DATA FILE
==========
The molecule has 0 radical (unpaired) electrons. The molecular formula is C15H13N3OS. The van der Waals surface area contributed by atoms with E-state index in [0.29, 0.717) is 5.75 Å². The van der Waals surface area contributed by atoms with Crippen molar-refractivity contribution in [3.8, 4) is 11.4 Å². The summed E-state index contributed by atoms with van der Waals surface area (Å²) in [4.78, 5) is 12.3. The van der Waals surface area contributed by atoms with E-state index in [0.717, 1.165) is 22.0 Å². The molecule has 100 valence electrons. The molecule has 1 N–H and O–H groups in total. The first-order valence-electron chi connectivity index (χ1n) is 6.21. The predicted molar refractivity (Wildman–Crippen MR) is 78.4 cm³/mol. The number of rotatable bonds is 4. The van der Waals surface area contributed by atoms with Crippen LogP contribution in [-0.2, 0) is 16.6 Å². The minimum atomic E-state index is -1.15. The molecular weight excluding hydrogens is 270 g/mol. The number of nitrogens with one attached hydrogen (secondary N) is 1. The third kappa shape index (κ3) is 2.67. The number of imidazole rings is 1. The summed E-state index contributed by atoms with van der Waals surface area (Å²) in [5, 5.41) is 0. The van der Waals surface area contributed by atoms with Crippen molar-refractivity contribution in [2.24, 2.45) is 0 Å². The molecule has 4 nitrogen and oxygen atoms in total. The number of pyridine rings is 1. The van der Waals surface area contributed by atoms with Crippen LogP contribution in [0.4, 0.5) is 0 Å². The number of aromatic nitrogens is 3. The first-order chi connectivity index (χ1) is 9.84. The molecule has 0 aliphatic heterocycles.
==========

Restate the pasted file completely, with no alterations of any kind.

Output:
The molecule has 0 radical (unpaired) electrons. The molecular formula is C15H13N3OS. The van der Waals surface area contributed by atoms with E-state index in [0.29, 0.717) is 5.75 Å². The van der Waals surface area contributed by atoms with Crippen molar-refractivity contribution in [3.8, 4) is 11.4 Å². The summed E-state index contributed by atoms with van der Waals surface area (Å²) in [4.78, 5) is 12.3. The van der Waals surface area contributed by atoms with E-state index in [0.717, 1.165) is 22.0 Å². The molecule has 100 valence electrons. The molecule has 1 N–H and O–H groups in total. The first-order valence-electron chi connectivity index (χ1n) is 6.21. The predicted molar refractivity (Wildman–Crippen MR) is 78.4 cm³/mol. The number of rotatable bonds is 4. The van der Waals surface area contributed by atoms with Crippen LogP contribution in [-0.2, 0) is 16.6 Å². The minimum atomic E-state index is -1.15. The molecular weight excluding hydrogens is 270 g/mol. The number of nitrogens with one attached hydrogen (secondary N) is 1. The third kappa shape index (κ3) is 2.67. The number of imidazole rings is 1. The summed E-state index contributed by atoms with van der Waals surface area (Å²) in [5, 5.41) is 0. The van der Waals surface area contributed by atoms with Crippen molar-refractivity contribution in [2.24, 2.45) is 0 Å². The molecule has 4 nitrogen and oxygen atoms in total. The number of pyridine rings is 1. The van der Waals surface area contributed by atoms with Crippen LogP contribution in [0.4, 0.5) is 0 Å². The number of aromatic nitrogens is 3. The first-order chi connectivity index (χ1) is 9.84. The molecule has 0 aliphatic heterocycles.